Predicted changes

Average changes in climate

What happens to the climate in the next 50 years and beyond will depend on both how mankind and the climate system responds.  Models manage this uncertainty by producing a range of climate projections to take account of different scenarios, with their associated greenhouse emission projections.

The changes in climate observed over the last 50 years are projected to continue.  For Australia, our best estimates are that by 2035, the temperature is projected to warm by about 1°C over Australia for the mid-range emissions scenario (NB based on current emissions we will exceed the high growth scenario used by models). Inland areas are likely to experience stronger warming of up to 1.8 °C.

By 2070, average Australian temperatures are projected to increase by about 1.8 °C in a low emissions scenario, with a range of 1.0-2.5 °C across the country. In a high emissions case the projected average temperature increase is about 3.4 °C, with a range of 2.2-5.0 °C, relative to 1990.

CSIRO climate change predictions

In south-eastern Australia, El Niño events may tend to become drier and La Niña events may become wetter. For 2035, rainfall is projected to decrease by 2-5% on average, and by about 7.5% by 2070 (compared to 1990). The exception is far northern Australia where little rainfall change is projected. However, changes in rainfall are expected to vary widely across regions and seasons. For example, rainfall in south-western Australia is projected to decline by as much as 40% by 2070.

These changes will impact on investments and natural resource decisions made this decade – for example, investment in irrigation infrastructure, biodiversity plantings and water management – and will have implications for the next 20-30 years.

Extreme Events


The major impact of increased temperature is likely to be an increase in the intensity and frequency of extreme weather events such as floods, cyclones, droughts and heatwaves. These events, together with the predicted rise in seas levels, will have a far more significant impact on vegetable production than would a 2oC increase in average temperature alone.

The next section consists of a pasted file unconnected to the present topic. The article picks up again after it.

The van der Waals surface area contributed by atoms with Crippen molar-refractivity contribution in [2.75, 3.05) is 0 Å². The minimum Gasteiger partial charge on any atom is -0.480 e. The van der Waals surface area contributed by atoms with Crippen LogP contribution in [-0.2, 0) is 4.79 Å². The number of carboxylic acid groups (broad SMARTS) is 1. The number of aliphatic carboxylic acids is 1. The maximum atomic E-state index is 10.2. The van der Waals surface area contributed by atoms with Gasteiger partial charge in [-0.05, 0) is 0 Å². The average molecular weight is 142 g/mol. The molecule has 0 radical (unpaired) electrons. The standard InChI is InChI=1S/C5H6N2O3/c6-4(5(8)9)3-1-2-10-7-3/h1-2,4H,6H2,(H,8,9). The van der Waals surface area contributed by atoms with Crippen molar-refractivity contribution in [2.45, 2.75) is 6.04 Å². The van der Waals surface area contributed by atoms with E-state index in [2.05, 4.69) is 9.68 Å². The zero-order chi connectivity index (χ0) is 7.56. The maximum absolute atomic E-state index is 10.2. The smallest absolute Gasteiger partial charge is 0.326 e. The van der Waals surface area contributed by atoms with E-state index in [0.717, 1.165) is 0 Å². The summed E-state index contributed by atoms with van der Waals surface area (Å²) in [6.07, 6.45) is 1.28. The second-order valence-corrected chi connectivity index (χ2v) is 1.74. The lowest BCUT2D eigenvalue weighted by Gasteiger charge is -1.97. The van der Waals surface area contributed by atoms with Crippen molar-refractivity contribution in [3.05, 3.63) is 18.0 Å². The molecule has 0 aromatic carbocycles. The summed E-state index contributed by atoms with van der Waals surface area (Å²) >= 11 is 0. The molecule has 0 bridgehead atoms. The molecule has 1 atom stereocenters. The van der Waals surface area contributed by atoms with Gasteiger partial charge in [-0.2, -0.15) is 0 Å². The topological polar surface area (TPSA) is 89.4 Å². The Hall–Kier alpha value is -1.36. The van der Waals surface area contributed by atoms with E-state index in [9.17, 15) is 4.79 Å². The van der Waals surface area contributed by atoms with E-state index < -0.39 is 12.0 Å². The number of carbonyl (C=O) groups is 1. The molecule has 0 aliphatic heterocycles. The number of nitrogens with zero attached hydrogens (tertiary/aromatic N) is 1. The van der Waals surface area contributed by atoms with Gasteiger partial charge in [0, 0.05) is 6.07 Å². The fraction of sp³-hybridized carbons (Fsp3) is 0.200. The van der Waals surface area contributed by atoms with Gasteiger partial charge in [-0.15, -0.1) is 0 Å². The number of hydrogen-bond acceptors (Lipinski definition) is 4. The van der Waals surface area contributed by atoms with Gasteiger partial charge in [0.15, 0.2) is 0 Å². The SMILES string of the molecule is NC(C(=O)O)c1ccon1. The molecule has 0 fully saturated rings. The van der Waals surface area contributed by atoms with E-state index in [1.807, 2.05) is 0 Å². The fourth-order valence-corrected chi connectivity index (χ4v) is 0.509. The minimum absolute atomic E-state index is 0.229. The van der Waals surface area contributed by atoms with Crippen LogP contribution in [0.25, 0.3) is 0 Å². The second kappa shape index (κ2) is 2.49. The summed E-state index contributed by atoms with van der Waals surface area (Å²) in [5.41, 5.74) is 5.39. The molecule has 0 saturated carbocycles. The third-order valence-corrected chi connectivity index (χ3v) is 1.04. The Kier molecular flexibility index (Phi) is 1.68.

In recent years we have been experiencing extreme weather events on a regular basis, which have major impacts on the Australian vegetable production industry. During the 2012-2013 summer no less than 123 climate records were broken. Recent severe events have included:

  • Heat-waves across eastern Australia in January 2013, including the hottest ever day in Sydney (46°C on 18th January)
  • Severe flooding in Qld and NSW including severe events in Toowoomba, the Lockyer Valley and Brisbane (2012) and Bundaberg (2013)
  • Drought in most areas from 2003 to late 2010 resulting in strict irrigation restrictions
  • Cyclones causing severe damage in Northern Australia particularly cyclones Yasi (2011) and Larry (2006).

While individual extreme events can’t be directly attributed to a changing global climate, there seems strong evidence such events are increasing in frequency. It has been predicted by the Intergovernmental Panel on Climate Change that:

  • Length, frequency and intensity of warm spells are very likely to increase
  • Heavy rainfall events are likely to increase, especially those associated with tropical cyclones
  • Average wind speed of cyclones is likely to increase
  • Landslides are highly likely to increase in some regions due to increased heavy rain events
  • It is very likely the sea level will continue to rise, causing coastal erosion and flooding



Frost is a major risk to vegetable producers. It might be thought that one benefit of increases in the minimum temperature would be to reduce the chance of frost.

Researchers at the Managing Climate Variability have found that the period during which frosts can occur – the frost window – has widened over the last 20 years, particularly in the eastern parts of Australia. This is despite an overall increase in mean minimum temperatures.

The analyses have revealed that in the east the frost window is starting up to 10 days earlier and ending up to 46 days later.

This means that frost will be MORE likely to occur in the future: the risk period will start earlier and finish later.

The pattern of later endings is consistent across much of southern Australia, whereas the earlier starts are more localised to western New South Wales and northern Victoria.

The frequency of extreme cold temperatures is also on the rise across much of southern New South Wales and northern Victoria. An average increase of four frost days and five cold nights each decade has been identified since 1970.

The changes in the frost window, despite increases in mean temperature, are consistent with the expected increases in climate variability. This is due to changes in regional weather patterns. The trend is that the band of high pressure, which normally sits across southern Australia has moved further south and intensified, allowing cold polar air to move onto the continent following the passage of any cold fronts.